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What do we mean by HR policies and practices?
One way of ensuring a high quality workplace is by having good HR policies and practices.These are the policies and practices developed by your employer in partnership with local trade union representatives, which have an effect on your employment. Although developed locally, they are often based on national initiatives and guidance. Areas covered by such policies include equality and diversity, health, well-being and safety, work-life balance and flexible working, discipline and grievance, and recruitment and promotion.
In the NHS there are a number of good employer initiatives that have been developed nationally in partnership with NHS Employers, the government and with trade unions. Such initiatives include Improving Working Lives in the NHS – a framework (2009), the NHS Staff Council Occupational Health and Safety Standards (2008), the Healthy Workplaces Handbook (2007) and Part 5 of the NHS Terms and Conditions of Service Handbook – Equal Opportunities.
The good practice guidance contained within these key national documents is accessible to both NHS and non-NHS employers as reference documents to help develop local policies and practices in partnership with staff and trade union representatives.
How will my transfer affect me?
If you leave direct NHS employment to join another organisation providing health care services to the NHS you will not necessarily continue with exactly the same HR policies and practices you had with your former employer, unless they form part of your existing contractual terms and conditions of employment.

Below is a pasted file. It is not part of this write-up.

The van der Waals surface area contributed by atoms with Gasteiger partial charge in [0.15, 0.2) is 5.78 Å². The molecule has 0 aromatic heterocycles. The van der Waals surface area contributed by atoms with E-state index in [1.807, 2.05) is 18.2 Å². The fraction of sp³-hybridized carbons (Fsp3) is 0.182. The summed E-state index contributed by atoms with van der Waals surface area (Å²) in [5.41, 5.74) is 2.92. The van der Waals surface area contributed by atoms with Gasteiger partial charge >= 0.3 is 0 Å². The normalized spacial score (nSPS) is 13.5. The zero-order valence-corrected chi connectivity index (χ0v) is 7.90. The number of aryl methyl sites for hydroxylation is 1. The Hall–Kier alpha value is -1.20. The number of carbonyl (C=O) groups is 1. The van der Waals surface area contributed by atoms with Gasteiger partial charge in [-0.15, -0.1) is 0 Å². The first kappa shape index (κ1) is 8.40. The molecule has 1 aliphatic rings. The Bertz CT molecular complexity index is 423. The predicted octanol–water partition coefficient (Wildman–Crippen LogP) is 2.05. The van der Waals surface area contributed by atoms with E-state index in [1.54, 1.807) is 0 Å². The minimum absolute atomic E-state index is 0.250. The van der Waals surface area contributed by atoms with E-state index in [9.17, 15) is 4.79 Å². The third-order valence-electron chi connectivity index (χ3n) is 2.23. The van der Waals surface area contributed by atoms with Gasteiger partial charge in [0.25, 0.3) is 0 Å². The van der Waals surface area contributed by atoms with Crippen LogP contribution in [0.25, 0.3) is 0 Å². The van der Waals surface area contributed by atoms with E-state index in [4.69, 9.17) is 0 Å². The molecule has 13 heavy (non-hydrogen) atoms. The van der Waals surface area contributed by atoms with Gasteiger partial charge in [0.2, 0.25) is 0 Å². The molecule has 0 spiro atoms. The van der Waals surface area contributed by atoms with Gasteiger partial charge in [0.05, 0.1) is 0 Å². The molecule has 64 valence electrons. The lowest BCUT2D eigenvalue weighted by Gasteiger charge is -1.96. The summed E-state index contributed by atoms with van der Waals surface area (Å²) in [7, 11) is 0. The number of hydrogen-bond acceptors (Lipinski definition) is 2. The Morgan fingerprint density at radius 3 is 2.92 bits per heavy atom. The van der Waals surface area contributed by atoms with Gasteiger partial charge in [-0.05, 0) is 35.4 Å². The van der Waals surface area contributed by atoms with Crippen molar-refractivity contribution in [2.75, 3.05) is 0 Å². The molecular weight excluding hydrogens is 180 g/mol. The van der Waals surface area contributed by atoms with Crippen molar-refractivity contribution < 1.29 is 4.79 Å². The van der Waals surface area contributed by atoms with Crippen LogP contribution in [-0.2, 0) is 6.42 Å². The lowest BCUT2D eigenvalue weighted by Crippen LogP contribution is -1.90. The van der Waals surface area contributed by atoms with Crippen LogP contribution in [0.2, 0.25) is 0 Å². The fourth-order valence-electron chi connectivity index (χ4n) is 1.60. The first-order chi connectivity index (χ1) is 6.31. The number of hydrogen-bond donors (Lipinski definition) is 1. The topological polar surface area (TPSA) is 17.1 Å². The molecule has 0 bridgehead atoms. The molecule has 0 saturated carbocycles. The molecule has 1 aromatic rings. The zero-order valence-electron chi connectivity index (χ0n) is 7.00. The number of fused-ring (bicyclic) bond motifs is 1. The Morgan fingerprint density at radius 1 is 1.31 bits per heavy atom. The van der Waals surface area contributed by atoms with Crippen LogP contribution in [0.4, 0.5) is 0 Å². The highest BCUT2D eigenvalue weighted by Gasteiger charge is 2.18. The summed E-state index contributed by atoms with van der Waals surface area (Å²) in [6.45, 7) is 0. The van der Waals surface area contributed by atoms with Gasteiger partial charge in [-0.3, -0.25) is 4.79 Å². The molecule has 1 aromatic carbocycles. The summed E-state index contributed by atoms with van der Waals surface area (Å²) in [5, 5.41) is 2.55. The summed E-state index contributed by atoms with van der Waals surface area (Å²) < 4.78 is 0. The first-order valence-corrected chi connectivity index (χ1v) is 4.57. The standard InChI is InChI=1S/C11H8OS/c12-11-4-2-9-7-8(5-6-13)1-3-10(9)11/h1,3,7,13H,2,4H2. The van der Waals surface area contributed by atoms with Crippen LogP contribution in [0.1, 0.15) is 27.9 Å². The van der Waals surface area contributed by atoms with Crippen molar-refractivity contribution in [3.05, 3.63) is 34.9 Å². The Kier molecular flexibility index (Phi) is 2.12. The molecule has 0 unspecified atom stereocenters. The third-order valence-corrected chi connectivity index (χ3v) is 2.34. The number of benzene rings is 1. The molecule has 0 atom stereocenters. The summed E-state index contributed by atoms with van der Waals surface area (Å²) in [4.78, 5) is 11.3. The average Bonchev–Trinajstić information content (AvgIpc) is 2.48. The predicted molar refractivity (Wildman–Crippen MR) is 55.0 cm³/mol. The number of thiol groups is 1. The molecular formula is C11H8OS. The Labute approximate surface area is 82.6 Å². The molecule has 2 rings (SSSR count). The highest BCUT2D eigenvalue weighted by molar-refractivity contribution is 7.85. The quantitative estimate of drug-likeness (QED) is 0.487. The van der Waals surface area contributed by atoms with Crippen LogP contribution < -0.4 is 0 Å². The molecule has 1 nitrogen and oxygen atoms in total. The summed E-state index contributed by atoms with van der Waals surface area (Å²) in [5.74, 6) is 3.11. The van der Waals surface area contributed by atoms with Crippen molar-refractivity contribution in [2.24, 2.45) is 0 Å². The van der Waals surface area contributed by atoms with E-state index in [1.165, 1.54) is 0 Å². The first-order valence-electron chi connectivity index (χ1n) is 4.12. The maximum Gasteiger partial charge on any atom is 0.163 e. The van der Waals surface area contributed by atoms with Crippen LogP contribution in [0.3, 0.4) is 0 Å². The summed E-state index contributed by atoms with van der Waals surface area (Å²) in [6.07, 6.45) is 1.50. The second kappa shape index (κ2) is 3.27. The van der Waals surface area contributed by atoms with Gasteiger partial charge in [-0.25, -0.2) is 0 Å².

Your new employer may take some or all of your former employer’s policies and practices and amend these to reflect the structure and size of the new organisation or, it may decide to develop a new set of policies and practices or, it may already have a set of existing policies and practices.
Contractual terms and conditions of employment (other than pensions which are handled differently) are protected in a TUPE transfer except in very exceptional circumstances.They may also be protected in a transfer where TUPE does not apply but some, or all, of the principles of TUPE are followed in accordance with the Cabinet Office Staff Transfers in the Public Sector Statement of Practice. If you are unsure what is included as part of your contract of employment you should speak to your HR Department and/or trade union representative.
Your new employer is also expected to have regard to the, ‘Joint Statement on Access to Skills, Trade Unions and Advice in Government Contracting’. This means that if you want to speak to someone about your job, or any aspect of your working life, you can seek advice and support from someone who is informed such as your line manager or a member of staff from the HR department.
Regardless of who your new employer is following transfer, you can expect the HR policies and practices of your new employing organisation to not only meet the requirements of employment and discrimination law but also, to reflect a commitment to the provision of a high quality workplace and to being a good employer, as stated in the NHS Constitution and Handbook (2009). Your existing employer should work closely with you, your trade union representatives and your new employer to achieve this.
Visit our useful resources page for more advice on legislation, policies, practices and supporting documents that may apply to you when you transfer.
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